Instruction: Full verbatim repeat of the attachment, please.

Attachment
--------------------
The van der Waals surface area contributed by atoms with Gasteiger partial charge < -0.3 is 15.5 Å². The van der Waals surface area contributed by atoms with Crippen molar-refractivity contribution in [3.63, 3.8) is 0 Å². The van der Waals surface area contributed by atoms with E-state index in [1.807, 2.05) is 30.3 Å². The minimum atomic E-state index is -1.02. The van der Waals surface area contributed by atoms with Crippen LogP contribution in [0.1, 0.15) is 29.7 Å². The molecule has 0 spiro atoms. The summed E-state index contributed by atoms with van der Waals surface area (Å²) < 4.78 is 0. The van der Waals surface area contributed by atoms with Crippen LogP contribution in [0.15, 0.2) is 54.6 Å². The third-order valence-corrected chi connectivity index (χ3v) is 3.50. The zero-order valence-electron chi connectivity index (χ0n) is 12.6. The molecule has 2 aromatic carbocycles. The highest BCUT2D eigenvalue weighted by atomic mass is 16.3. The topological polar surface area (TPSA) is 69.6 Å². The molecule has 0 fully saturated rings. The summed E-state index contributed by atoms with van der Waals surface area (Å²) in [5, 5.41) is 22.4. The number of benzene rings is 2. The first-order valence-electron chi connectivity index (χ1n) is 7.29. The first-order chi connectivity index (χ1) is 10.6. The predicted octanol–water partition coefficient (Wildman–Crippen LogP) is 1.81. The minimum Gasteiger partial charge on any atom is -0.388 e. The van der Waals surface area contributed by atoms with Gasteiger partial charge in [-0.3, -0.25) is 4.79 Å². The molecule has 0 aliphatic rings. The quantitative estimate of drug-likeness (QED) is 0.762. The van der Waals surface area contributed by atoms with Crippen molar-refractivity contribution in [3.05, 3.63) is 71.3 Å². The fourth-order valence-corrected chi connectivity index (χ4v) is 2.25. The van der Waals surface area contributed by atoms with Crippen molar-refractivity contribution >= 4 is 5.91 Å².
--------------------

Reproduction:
The van der Waals surface area contributed by atoms with Gasteiger partial charge < -0.3 is 15.5 Å². The van der Waals surface area contributed by atoms with Crippen molar-refractivity contribution in [3.63, 3.8) is 0 Å². The van der Waals surface area contributed by atoms with E-state index in [1.807, 2.05) is 30.3 Å². The minimum atomic E-state index is -1.02. The van der Waals surface area contributed by atoms with Crippen LogP contribution in [0.1, 0.15) is 29.7 Å². The molecule has 0 spiro atoms. The summed E-state index contributed by atoms with van der Waals surface area (Å²) < 4.78 is 0. The van der Waals surface area contributed by atoms with Crippen LogP contribution in [0.15, 0.2) is 54.6 Å². The third-order valence-corrected chi connectivity index (χ3v) is 3.50. The zero-order valence-electron chi connectivity index (χ0n) is 12.6. The molecule has 2 aromatic carbocycles. The highest BCUT2D eigenvalue weighted by atomic mass is 16.3. The topological polar surface area (TPSA) is 69.6 Å². The molecule has 0 fully saturated rings. The summed E-state index contributed by atoms with van der Waals surface area (Å²) in [5, 5.41) is 22.4. The number of benzene rings is 2. The first-order valence-electron chi connectivity index (χ1n) is 7.29. The first-order chi connectivity index (χ1) is 10.6. The predicted octanol–water partition coefficient (Wildman–Crippen LogP) is 1.81. The minimum Gasteiger partial charge on any atom is -0.388 e. The van der Waals surface area contributed by atoms with Gasteiger partial charge in [-0.3, -0.25) is 4.79 Å². The molecule has 0 aliphatic rings. The quantitative estimate of drug-likeness (QED) is 0.762. The van der Waals surface area contributed by atoms with Crippen molar-refractivity contribution in [3.05, 3.63) is 71.3 Å². The fourth-order valence-corrected chi connectivity index (χ4v) is 2.25. The van der Waals surface area contributed by atoms with Crippen molar-refractivity contribution >= 4 is 5.91 Å².